So is it possible to still maintain a small network and take away two pins for serial? or would it be to much for the little guy?

Matt





       
   
By: Windell (offline) on Sunday, November 13 2011 @ 02:32 PM PST  
Windell

Do you think it would be possible to steal say Pins PB2, PB3, or PB4 and rig them for I/O or would it be to much? My reasoning is because we want to be able to link it to one other board, probably on the 4 LED side top or bottom. I know that PB1-4 right now are all set to listen to the other boards attached, and PB0 blasts out to all 4 what it is doing.

To use these pins for I/O, you'll more or less need to disable the inter-board pulse.

The SPI interface is not normally used on the Octolively, except during programming. You might consider hooking PB5/6/7 up as your serial or I/O pins.


Windell H. Oskay
drwho(at)evilmadscientist.com
http://www.evilmadscientist.com/

Forum Evil Scientist
Evil Scientist

Status: offline

Registered: 06/15/06
Posts: 1932
Sunnyvale, CA

Profile Email Website  
   
By: Anonymous: Osc () on Monday, January 09 2012 @ 02:12 PM PST  
Anonymous: Osc

Looking at a similar scenario and thinking about an array of (32) Octolively panels such that all of the signals (representing 256 LEDs) can be aggregated into a single serial signal.

In our use case, we only need to detect the initial trigger (ie LED ON state).

I am picturing something simple, similar to DMX protocol, with a fixed 8 byte chain passed sequentially to each Octolively board, where each LED state is represented by 1 bit.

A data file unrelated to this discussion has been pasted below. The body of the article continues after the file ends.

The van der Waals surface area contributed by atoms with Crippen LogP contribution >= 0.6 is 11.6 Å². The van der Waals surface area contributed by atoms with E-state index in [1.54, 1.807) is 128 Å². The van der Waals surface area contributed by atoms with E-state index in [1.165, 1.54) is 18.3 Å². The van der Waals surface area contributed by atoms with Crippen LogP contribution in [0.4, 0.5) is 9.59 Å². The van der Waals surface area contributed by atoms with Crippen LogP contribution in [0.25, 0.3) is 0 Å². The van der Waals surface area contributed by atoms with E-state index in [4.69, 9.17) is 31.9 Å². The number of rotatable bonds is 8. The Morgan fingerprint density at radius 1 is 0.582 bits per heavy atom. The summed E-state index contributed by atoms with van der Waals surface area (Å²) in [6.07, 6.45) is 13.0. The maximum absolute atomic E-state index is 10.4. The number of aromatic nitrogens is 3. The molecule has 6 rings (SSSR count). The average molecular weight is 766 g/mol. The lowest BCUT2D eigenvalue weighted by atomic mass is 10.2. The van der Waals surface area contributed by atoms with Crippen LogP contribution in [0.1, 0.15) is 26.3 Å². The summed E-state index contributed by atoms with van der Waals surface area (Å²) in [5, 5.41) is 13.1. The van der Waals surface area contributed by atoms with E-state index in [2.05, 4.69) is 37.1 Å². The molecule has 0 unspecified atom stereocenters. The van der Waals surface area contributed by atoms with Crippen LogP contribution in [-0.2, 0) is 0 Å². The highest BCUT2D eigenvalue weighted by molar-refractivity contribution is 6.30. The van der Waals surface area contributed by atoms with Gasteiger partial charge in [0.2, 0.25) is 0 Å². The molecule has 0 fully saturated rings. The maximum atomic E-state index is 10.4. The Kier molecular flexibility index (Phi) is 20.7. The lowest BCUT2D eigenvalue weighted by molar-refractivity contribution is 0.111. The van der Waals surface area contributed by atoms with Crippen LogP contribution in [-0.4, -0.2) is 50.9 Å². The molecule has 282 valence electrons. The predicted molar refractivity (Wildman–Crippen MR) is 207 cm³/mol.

Wendell: Can you comment on the feasibility? Can (32) software serial ports be daisy chained? Think there is enough spare CPU for the Octolively boards to support that type of aggregation?

tia!





       
   
By: Windell (offline) on Monday, January 09 2012 @ 06:09 PM PST  
Windell

Yes, it is possible,but the question is what the data rate would be like-- would it be fast enough to "feel" right?


Windell H. Oskay
drwho(at)evilmadscientist.com
http://www.evilmadscientist.com/

Forum Evil Scientist
Evil Scientist

Status: offline

Registered: 06/15/06
Posts: 1932
Sunnyvale, CA

Profile Email Website  
   
By: Anonymous: Levy () on Thursday, February 16 2012 @ 07:14 PM PST  
Anonymous: Levy

I'm also having some problem regarding on this and I really need to have some solution on it. I'm new on this Arduino and after reading this I think I can work on it now. Thanks for the big help guys.






       
   



 All times are PDT. The time is now 01:04 PM.
Normal Topic Normal Topic
Locked Topic Locked Topic
Sticky Topic Sticky Topic
New Post New Post
Sticky Topic W/ New Post Sticky Topic W/ New Post
Locked Topic W/ New Post Locked Topic W/ New Post
View Anonymous Posts 
Able to Post 
Filtered HTML Allowed 
Censored Content 

Evil Mad Scientist Forum Archives — Read only!

Please visit our new forums for new discussions.


DIY Hardware for Electronic Art


The Original Egg-Bot Kit


Octolively
Interactive LED kits


Meggy Jr RGB
LED matrix game
development kit.


Business-card sized
AVR target boards


Peggy 2
LED Pegboard kits

My Account






Lost your password?